The violence that women in disadvantaged neighborhoods experience and witness can result in post-traumatic stress disorder (PTSD) symptoms and full diagnoses, according to a new Northwestern Medicine study that examined a disadvantaged Chicago neighborhood.

Also noteworthy, women with PTSD diagnosis or sub-threshold PTSD had significantly more severe depression symptoms than women in the study who did not report experiencing trauma. Every woman who was recruited had symptoms of depression.

“There are many women who are affected by shooting and gang violence in these neighborhoods,” said first author Sunghyun Hong, a research assistant at Northwestern University Feinberg School of Medicine. “These women are often overlooked. With this study, we were able to shine a light on this high prevalence of trauma exposure and PTSD diagnosis among the underserved population.”

This is one of very few studies to explicitly examine the impact that living in a disadvantaged neighborhood has on PTSD symptoms. The study was published Dec. 7 in the Journal of Racial and Ethnic Health Disparities.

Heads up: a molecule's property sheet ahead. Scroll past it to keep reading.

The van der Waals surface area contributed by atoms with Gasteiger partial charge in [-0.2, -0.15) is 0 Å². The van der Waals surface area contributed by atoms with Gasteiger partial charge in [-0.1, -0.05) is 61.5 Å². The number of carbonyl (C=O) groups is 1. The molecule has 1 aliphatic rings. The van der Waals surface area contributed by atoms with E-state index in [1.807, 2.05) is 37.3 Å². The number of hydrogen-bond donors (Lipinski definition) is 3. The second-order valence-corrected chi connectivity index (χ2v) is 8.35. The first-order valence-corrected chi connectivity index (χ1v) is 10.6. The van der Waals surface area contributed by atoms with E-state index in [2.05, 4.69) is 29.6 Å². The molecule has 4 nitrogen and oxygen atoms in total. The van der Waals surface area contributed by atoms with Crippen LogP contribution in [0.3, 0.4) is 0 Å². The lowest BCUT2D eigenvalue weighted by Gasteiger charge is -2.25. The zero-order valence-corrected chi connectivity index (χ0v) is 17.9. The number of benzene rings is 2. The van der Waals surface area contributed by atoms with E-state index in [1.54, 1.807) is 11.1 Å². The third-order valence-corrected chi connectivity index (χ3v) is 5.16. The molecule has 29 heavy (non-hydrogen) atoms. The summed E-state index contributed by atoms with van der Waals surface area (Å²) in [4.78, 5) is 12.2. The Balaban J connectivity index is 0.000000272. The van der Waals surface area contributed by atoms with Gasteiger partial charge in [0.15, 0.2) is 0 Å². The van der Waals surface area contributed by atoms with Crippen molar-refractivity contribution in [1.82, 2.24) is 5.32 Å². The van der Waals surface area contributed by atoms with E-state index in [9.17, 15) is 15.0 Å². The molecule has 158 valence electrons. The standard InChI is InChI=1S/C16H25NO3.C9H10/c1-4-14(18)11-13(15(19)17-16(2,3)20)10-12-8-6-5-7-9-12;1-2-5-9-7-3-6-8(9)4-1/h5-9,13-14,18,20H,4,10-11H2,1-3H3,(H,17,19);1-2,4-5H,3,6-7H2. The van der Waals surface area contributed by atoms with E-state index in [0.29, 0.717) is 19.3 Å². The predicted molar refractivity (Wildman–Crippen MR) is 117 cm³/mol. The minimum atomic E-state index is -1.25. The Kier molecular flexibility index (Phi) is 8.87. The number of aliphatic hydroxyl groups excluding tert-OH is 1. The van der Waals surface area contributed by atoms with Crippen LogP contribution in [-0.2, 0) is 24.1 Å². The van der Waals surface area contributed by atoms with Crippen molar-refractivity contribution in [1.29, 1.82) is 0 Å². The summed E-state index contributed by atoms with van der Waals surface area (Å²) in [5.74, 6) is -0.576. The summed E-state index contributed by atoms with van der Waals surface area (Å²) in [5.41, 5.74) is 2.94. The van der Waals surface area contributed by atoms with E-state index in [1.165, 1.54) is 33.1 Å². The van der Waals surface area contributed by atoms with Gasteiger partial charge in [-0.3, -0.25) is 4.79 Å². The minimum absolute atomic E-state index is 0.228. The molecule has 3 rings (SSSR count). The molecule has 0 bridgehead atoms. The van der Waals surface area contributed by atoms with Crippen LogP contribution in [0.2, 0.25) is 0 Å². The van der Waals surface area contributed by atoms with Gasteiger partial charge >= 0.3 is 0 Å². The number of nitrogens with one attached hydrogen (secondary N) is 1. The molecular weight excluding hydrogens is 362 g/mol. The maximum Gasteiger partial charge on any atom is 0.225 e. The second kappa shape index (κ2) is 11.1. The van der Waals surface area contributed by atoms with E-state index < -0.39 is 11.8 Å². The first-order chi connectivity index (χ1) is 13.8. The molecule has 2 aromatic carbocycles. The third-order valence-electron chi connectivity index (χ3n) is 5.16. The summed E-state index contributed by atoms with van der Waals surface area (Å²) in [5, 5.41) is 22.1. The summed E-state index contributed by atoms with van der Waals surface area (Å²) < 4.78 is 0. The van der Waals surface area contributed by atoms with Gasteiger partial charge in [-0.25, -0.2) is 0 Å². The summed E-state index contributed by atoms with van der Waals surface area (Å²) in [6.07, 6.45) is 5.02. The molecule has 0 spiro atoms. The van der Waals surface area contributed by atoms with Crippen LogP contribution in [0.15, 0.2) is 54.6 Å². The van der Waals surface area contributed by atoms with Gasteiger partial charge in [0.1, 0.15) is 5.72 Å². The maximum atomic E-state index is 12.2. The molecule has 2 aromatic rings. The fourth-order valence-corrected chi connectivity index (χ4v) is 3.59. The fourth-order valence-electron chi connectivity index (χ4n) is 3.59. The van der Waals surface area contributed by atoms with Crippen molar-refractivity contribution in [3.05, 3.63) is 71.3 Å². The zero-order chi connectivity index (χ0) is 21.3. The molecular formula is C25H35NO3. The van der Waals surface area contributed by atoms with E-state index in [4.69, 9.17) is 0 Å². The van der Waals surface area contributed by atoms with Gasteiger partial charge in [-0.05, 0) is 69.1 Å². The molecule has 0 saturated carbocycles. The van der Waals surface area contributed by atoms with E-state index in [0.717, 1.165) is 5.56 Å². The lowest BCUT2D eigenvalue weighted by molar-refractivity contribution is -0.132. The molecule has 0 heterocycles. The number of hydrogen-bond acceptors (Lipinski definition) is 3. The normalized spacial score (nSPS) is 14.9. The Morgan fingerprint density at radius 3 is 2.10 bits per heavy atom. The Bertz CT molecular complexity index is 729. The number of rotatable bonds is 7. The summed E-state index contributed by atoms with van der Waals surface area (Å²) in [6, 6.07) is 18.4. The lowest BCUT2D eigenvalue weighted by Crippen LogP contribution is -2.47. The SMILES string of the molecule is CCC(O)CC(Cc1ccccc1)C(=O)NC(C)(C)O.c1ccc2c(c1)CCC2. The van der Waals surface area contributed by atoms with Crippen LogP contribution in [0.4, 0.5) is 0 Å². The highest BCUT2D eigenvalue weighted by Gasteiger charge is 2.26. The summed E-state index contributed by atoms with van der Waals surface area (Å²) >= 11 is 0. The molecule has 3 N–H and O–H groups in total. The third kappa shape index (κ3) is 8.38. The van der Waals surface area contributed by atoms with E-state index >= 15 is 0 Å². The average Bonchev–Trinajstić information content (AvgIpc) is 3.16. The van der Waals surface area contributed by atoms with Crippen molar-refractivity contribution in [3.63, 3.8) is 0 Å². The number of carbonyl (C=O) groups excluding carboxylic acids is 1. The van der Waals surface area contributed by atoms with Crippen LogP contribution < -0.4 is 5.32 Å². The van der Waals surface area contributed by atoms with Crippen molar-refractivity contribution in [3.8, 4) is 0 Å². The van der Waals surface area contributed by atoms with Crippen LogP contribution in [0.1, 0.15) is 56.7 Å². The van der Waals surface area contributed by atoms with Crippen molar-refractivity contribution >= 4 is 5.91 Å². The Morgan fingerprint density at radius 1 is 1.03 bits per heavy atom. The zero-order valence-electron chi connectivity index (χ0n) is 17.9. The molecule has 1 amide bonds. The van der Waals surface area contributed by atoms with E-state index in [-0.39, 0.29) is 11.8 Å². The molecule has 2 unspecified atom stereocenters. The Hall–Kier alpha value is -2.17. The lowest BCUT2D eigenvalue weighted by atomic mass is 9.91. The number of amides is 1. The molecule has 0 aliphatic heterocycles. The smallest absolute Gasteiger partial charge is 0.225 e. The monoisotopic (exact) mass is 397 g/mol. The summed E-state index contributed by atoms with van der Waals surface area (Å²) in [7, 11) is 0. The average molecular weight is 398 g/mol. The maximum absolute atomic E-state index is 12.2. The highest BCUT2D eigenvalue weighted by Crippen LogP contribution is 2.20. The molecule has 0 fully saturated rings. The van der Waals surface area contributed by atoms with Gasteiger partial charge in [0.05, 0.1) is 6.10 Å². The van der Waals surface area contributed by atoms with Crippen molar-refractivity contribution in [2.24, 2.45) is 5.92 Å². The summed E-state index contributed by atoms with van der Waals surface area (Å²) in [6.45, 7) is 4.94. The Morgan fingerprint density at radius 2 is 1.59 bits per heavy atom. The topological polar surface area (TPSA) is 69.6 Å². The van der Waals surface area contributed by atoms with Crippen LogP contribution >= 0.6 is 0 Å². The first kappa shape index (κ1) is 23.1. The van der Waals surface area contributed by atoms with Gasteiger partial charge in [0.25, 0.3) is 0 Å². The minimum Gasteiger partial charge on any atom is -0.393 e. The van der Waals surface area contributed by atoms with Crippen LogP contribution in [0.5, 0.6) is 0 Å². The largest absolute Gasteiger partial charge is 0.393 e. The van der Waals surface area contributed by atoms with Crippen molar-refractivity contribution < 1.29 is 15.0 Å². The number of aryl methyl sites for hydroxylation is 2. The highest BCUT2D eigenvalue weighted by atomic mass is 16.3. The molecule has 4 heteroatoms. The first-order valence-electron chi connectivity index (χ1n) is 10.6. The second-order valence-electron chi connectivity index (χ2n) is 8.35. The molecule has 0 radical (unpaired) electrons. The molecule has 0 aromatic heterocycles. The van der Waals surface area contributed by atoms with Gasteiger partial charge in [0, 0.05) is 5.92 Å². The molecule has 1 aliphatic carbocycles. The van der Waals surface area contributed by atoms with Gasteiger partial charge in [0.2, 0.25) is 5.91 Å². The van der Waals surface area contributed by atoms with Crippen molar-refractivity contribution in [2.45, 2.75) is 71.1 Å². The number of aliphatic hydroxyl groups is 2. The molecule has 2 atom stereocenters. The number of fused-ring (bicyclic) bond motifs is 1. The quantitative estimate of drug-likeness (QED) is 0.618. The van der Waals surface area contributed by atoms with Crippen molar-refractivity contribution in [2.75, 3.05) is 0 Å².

The traumatic experiences reported in the study were often violent or sexual in nature. One woman disclosed having witnessed the fatal shooting of her son, and another woman reported watching her father be murdered in her home.

The neighborhood from which women in the study were recruited ranked 7th for property crime, 26th for quality of life crime, and 35th for violent crime among 77 Chicago neighborhoods.

“Even if you don’t meet the full criteria for PTSD, you can have enough symptoms to impact your well-being,” senior author Inger Burnett-Zeigler said. “There is a substantial proportion of people who fall below the PTSD diagnosis line who might be getting lost in the cracks. It’s important for mental health providers to develop a greater awareness around this because untreated PTSD symptoms affect mental health, quality of life and functioning. … The prevalence of PTSD symptoms is particularly acute in impoverished neighborhoods,” Dr. Burnett-Zeigler said. “In the study’s sample, 71% of the women who experienced trauma had PTSD symptoms.”

The study was funded by Northwestern University Patient Centered Intervention and Training K-12 Scholars Program.